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Newswise: NTM Infections on the Rise Nationally; Women and Elderly Most Affected
  • Embargo expired:
    13-Dec-2019 12:15 AM EST

NTM Infections on the Rise Nationally; Women and Elderly Most Affected

American Thoracic Society (ATS)

The number of people newly infected each year and the number of people living with nontuberculous mycobacterial lung disease appears to be increasing, especially among women and those 65 and older, according to new research published online in the Annals of the American Thoracic Society.

Channels: Aging, All Journal News, Environmental Health, Infectious Diseases, Respiratory Diseases and Disorders, Women's Health,

Released:
10-Dec-2019 4:00 PM EST
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Scientists at the Forefront of Disease Etiology, Endocrine Disruption, Risk Assessment, and More Recognized with 2020 SOT Awards

Society of Toxicology

The Society of Toxicology (SOT) is pleased to announce the 2020 SOT award recipients. This year’s honorees come from a variety of backgrounds, educational experiences, and career paths and are recognized for their immense contributions to toxicology.

Channels: Alternative Medicine, Education, Environmental Health, In the Workplace, Public Health,

Released:
12-Dec-2019 5:05 PM EST
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Research Results
  • Embargo expired:
    12-Dec-2019 5:00 PM EST

Many Children with Kidney Disease May Be Prescribed Drugs that Are Toxic to the Kidneys

American Society of Nephrology (ASN)

• Among 1,018 children with newly diagnosed chronic kidney disease and 4,072 children with normal kidney function who were seen at primary care practices, 71% and 50%, respectively, received at least one medication that might be toxic to the kidneys over an average follow-up of 3.3 years. • The rate of such prescriptions was 4-times higher in patients with kidney disease than in those without.

Channels: All Journal News, Children's Health, Healthcare, Kidney Disease, Pharmaceuticals,

Released:
6-Dec-2019 9:00 AM EST
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Announcement

Watch on Live Camera As a Baby Albatross Grows Up

Cornell University

Millions of people from around the world can now witness a rare sight in real time: a Northern Royal Albatross pair nesting and raising their chick. The live views originate from a coastal albatross colony in Otago, on South Island, New Zealand, and are made possible by a new partnership between the country's Department of Conservation (DOC) and the Cornell Lab of Ornithology.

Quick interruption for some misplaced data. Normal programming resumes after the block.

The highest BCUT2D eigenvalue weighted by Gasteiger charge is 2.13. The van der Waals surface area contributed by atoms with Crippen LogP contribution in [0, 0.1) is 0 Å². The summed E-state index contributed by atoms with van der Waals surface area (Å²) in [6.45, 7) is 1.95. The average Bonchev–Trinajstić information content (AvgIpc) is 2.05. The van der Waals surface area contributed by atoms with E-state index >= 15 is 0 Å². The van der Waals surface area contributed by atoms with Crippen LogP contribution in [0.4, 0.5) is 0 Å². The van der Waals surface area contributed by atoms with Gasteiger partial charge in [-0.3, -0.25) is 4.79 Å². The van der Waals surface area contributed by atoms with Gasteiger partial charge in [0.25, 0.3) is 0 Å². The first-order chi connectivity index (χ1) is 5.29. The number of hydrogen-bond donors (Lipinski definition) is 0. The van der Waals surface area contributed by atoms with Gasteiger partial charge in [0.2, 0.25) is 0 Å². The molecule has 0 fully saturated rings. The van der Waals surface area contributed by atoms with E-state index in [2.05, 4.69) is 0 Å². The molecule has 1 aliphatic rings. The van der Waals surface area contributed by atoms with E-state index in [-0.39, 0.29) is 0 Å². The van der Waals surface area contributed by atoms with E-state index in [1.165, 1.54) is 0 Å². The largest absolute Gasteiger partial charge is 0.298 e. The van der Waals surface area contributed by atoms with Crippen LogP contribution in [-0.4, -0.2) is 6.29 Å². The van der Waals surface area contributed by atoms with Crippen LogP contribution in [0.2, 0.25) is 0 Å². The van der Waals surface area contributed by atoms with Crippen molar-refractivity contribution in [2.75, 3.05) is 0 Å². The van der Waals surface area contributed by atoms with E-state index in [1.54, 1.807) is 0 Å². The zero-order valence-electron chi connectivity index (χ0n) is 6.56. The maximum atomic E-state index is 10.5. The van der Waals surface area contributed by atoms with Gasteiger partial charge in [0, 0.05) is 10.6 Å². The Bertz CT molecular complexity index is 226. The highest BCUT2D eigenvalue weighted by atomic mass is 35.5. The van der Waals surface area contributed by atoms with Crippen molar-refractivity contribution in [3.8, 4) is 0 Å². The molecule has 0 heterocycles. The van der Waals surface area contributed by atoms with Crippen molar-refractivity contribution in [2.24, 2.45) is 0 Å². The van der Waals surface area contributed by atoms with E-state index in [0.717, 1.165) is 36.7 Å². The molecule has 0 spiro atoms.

Channels: All Journal News, Birds, Education,

Released:
12-Dec-2019 4:45 PM EST
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Education

Quenching Water Scarcity with a Good Pore

University of California San Diego

Researchers at UC San Diego and MIT linked theory and experiment to move closer to developing materials that address global water scarcity.

Channels: All Journal News, Chemistry, DOE Science News, Energy, Food and Water Safety,

Released:
12-Dec-2019 4:30 PM EST
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Feature
Embargo will expire:
16-Dec-2019 11:00 AM EST
Released to reporters:
12-Dec-2019 4:30 PM EST

EMBARGOED

A reporter's PressPass is required to access this story until the embargo expires on 16-Dec-2019 11:00 AM EST

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If you have not yet registered, please do so. When you fill out the registration form, please identify yourself as a reporter in order to advance to the presspass application form.

Research Results
Newswise: An Urbanized Florida Means More Stormwater Ponds, Invasive Plants

An Urbanized Florida Means More Stormwater Ponds, Invasive Plants

University of Florida Institute of Food and Agricultural Sciences

In their first attempt to quantify stormwater ponds, researchers with the UF Institute of Food and Agricultural Sciences found about 76,000 such ponds statewide. Many master-planned communities, especially in Florida, rely on stormwater ponds for flood control and water treatment. But the ponds also can be homes to many invasive plant species, which are costly to control.

Channels: Environmental Science, Food and Water Safety, Nature, Plants, Climate Science,

Released:
12-Dec-2019 4:05 PM EST
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Newswise: Research reveals how muscles talk to the brain to regulate feeding behavior

Research reveals how muscles talk to the brain to regulate feeding behavior

St. Jude Children's Research Hospital

A study from St. Jude Children’s Research Hospital sheds light on the mechanisms governing feeding behavior in fruit flies and how skeletal muscle communicates energy needs to the brain.

Channels: All Journal News, Behavioral Science, Neuro,

Released:
12-Dec-2019 3:50 PM EST
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